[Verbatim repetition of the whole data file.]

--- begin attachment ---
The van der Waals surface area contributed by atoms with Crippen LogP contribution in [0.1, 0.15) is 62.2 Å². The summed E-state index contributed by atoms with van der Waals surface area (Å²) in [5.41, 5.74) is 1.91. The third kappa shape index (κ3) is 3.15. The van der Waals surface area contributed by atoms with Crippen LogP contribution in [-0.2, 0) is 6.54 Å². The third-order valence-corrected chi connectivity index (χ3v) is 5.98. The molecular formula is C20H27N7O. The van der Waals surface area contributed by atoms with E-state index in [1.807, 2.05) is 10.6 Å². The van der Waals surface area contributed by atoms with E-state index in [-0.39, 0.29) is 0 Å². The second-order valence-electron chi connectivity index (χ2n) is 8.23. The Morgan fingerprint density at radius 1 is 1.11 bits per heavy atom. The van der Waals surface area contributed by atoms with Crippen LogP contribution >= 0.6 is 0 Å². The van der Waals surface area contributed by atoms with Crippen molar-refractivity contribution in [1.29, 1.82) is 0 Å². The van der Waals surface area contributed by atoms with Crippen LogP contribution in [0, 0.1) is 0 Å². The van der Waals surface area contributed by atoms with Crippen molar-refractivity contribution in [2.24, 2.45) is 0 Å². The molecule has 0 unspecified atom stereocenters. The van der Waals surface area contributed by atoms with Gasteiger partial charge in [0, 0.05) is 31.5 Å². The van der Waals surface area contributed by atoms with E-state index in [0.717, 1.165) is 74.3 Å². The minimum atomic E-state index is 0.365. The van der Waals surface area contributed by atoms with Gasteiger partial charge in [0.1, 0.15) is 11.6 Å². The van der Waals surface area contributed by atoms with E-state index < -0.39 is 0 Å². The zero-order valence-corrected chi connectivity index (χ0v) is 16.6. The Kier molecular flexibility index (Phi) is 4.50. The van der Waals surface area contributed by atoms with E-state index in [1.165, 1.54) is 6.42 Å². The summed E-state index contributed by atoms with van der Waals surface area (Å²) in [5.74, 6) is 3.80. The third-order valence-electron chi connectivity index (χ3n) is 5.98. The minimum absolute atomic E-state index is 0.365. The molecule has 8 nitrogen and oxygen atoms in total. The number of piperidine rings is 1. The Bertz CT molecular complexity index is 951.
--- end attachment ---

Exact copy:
The van der Waals surface area contributed by atoms with Crippen LogP contribution in [0.1, 0.15) is 62.2 Å². The summed E-state index contributed by atoms with van der Waals surface area (Å²) in [5.41, 5.74) is 1.91. The third kappa shape index (κ3) is 3.15. The van der Waals surface area contributed by atoms with Crippen LogP contribution in [-0.2, 0) is 6.54 Å². The third-order valence-corrected chi connectivity index (χ3v) is 5.98. The molecular formula is C20H27N7O. The van der Waals surface area contributed by atoms with E-state index in [1.807, 2.05) is 10.6 Å². The van der Waals surface area contributed by atoms with E-state index in [-0.39, 0.29) is 0 Å². The second-order valence-electron chi connectivity index (χ2n) is 8.23. The Morgan fingerprint density at radius 1 is 1.11 bits per heavy atom. The van der Waals surface area contributed by atoms with Crippen LogP contribution >= 0.6 is 0 Å². The van der Waals surface area contributed by atoms with Crippen molar-refractivity contribution in [1.29, 1.82) is 0 Å². The van der Waals surface area contributed by atoms with Crippen LogP contribution in [0, 0.1) is 0 Å². The van der Waals surface area contributed by atoms with Crippen molar-refractivity contribution in [2.24, 2.45) is 0 Å². The molecule has 0 unspecified atom stereocenters. The van der Waals surface area contributed by atoms with Gasteiger partial charge in [0, 0.05) is 31.5 Å². The van der Waals surface area contributed by atoms with E-state index in [0.717, 1.165) is 74.3 Å². The minimum atomic E-state index is 0.365. The van der Waals surface area contributed by atoms with Gasteiger partial charge in [0.1, 0.15) is 11.6 Å². The van der Waals surface area contributed by atoms with E-state index < -0.39 is 0 Å². The zero-order valence-corrected chi connectivity index (χ0v) is 16.6. The Kier molecular flexibility index (Phi) is 4.50. The van der Waals surface area contributed by atoms with E-state index in [1.165, 1.54) is 6.42 Å². The summed E-state index contributed by atoms with van der Waals surface area (Å²) in [5.74, 6) is 3.80. The third-order valence-electron chi connectivity index (χ3n) is 5.98. The minimum absolute atomic E-state index is 0.365. The molecule has 8 nitrogen and oxygen atoms in total. The number of piperidine rings is 1. The Bertz CT molecular complexity index is 951.